Funding information
Funding for this research was provided in part by: US Department of Energy, Office of Biological and Environmental Research and Office of Basic Energy Sciences (grant Nos. KP1607011 and DESC0012704, and in earlier years grant No. DEAC0298CH10886); US National Institutes of Health (grant No. P30GM133893, and in earlier years grant Nos. P41RR012408, P41GM103473, P41GM111244, R01GM117126 and 1R21GM129570); and in earlier years Dectris Ltd.
References
Andrews, L. C. & Bernstein, H. J. (2016). J. Appl. Cryst. 49, 756–761. Web of Science CrossRef CAS IUCr Journals Google Scholar
Andrews, L. C., Bernstein, H. J. & Sauter, N. K. (2019a). Acta Cryst. A75, 115–120. Web of Science CrossRef IUCr Journals Google Scholar
Andrews, L. C., Bernstein, H. J. & Sauter, N. K. (2019b). Acta Cryst. A75, 593–599. Web of Science CrossRef IUCr Journals Google Scholar
Berman, H. M., Westbrook, J., Feng, Z., Gilliland, G., Bhat, T. N., Weissig, H., Shindyalov, I. N. & Bourne, P. E. (2000). Nucleic Acids Res. 28, 235–242. Web of Science CrossRef PubMed CAS Google Scholar
Bernstein, F. C., Koetzle, T. F., Williams, G. J. B., Meyer, E. F. Jr, Brice, M. D., Rodgers, J. R., Kennard, O., Shimanouchi, T. & Tasumi, M. (1977). J. Mol. Biol. 112, 535–542. CrossRef CAS PubMed Web of Science Google Scholar
Bernstein, H. J., Andrews, L. C., Diaz, J. A. Jr, Jakoncic, J., Nguyen, T., Sauter, N. K., Soares, A. S., Wei, J. Y., Wlodek, M. R. & Xerri, M. A. (2020). Struct. Dyn. 7, 014302. Web of Science CrossRef PubMed Google Scholar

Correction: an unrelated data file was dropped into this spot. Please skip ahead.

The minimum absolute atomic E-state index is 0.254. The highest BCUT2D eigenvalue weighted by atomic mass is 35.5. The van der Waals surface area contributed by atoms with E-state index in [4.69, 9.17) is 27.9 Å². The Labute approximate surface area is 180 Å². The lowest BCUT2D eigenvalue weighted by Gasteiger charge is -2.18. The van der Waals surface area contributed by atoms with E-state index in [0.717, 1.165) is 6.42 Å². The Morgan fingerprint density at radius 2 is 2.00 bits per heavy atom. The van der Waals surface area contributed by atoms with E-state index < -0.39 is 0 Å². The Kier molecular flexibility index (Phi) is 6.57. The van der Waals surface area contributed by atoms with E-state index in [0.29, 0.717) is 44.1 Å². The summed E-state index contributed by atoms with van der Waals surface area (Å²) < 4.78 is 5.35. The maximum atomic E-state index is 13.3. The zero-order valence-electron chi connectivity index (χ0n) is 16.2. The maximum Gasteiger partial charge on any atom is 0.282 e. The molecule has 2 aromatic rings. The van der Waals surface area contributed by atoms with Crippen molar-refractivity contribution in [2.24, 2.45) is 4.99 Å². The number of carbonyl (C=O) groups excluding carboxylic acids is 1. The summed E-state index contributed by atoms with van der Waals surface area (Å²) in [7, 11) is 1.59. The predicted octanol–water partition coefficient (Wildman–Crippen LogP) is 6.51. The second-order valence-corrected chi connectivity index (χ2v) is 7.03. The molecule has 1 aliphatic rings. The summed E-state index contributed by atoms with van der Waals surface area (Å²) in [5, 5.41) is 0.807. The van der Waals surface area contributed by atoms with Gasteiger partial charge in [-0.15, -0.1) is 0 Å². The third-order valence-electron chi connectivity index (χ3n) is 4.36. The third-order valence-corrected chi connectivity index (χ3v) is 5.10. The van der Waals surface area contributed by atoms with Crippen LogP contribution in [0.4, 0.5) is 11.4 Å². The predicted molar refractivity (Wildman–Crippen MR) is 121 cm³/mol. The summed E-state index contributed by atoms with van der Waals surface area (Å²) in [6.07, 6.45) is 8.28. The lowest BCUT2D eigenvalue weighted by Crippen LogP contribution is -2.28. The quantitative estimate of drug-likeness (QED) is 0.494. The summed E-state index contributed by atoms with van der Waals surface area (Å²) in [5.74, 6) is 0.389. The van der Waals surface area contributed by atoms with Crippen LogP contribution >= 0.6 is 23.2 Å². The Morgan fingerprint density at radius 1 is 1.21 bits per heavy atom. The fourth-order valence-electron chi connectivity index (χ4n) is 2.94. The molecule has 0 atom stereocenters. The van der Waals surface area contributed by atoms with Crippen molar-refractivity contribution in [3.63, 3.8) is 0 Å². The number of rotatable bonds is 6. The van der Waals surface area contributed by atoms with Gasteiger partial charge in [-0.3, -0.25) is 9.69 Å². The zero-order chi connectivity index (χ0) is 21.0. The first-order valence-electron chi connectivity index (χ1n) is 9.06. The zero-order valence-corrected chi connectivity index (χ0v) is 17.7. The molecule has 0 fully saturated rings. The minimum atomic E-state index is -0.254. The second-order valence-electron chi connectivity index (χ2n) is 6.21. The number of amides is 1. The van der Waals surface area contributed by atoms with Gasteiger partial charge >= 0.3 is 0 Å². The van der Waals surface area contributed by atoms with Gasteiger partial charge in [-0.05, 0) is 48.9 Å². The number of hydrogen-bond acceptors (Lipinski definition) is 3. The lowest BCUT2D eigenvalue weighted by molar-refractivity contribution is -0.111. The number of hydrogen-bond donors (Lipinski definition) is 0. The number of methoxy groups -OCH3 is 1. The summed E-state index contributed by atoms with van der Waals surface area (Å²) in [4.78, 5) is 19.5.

Delaunay, B. N. (1932). Z. Kristallogr. 84, 109–149. CrossRef CAS Google Scholar
Donnay, J. D. H., Donnay, G., Cox, E. X., Kennard, O. & King, M. V. (1963). Editors. Crystal Data: Determinative Tables, 2nd ed. Buffalo: American Crystallographic Association. Google Scholar
Heath, T. L. (1956). Translator. The Thirteen Books of Euclid's Elements, 2nd ed., unabridged. North Chelmsford, Massachusetts, USA: Courier Corporation. Google Scholar
Keable, S. M., Kölsch, A., Simon, P. S., Dasgupta, M., Chatterjee, R., Subramanian, S. K., Hussein, R., Ibrahim, M., Kim, I.S., Bogacz, I., Makita, H., Pham, C. C., Fuller, F. D., Gul, S., Paley, D., Lassalle, L., Sutherlin, K. D., Bhowmick, A., Moriarty, N. W., Young, I. D., Blaschke, J. P., de Lichtenberg, C., Chernev, P., Cheah, M. H., Park, S., Park, G., Kim, J., Lee, S. J., Park, J., Tono, K., Owada, S., Hunter, M. S., Batyuk, A., Oggenfuss, R., Sander, M., Zerdane, S., Ozerov, D., Nass, K., Lemke, H., Mankowsky, R., Brewster, A. S., Messinger, J., Sauter, N. K., Yachandra, V. K., Yano, J., Zouni, A. & Kern, J. (2021). Sci. Rep. 11, 21787. Web of Science CrossRef PubMed Google Scholar
Le Trong, I. & Stenkamp, R. E. (2007). Acta Cryst. D63, 548–549. Web of Science CrossRef CAS IUCr Journals Google Scholar
McGill, K. J., Asadi, M., Karakasheva, M. T., Andrews, L. C. & Bernstein, H. J. (2014). J. Appl. Cryst. 47, 360–364. Web of Science CrossRef CAS IUCr Journals Google Scholar
Selling, E. (1874). J. Reine Angew. Math. 1874(77), 143–229. Google Scholar
Weinert, T., Olieric, N., Cheng, R., Brünle, S., James, D., Ozerov, D., Gashi, D., Vera, L., Marsh, M., Jaeger, K., Dworkowski, F., Panepucci, E., Basu, S., Skopintsev, P., Doré, A. S., Geng, T., Cooke, R. M., Liang, M., Prota, A. E., Panneels, V., Nogly, P., Ermler, U., Schertler, G., Hennig, M., Steinmetz, M. O., Wang, M. & Standfuss, J. (2017). Nat. Commun. 8, 542. Web of Science CrossRef PubMed Google Scholar
This is an openaccess article distributed under the terms of the Creative Commons Attribution (CCBY) Licence, which permits unrestricted use, distribution, and reproduction in any medium, provided the original authors and source are cited.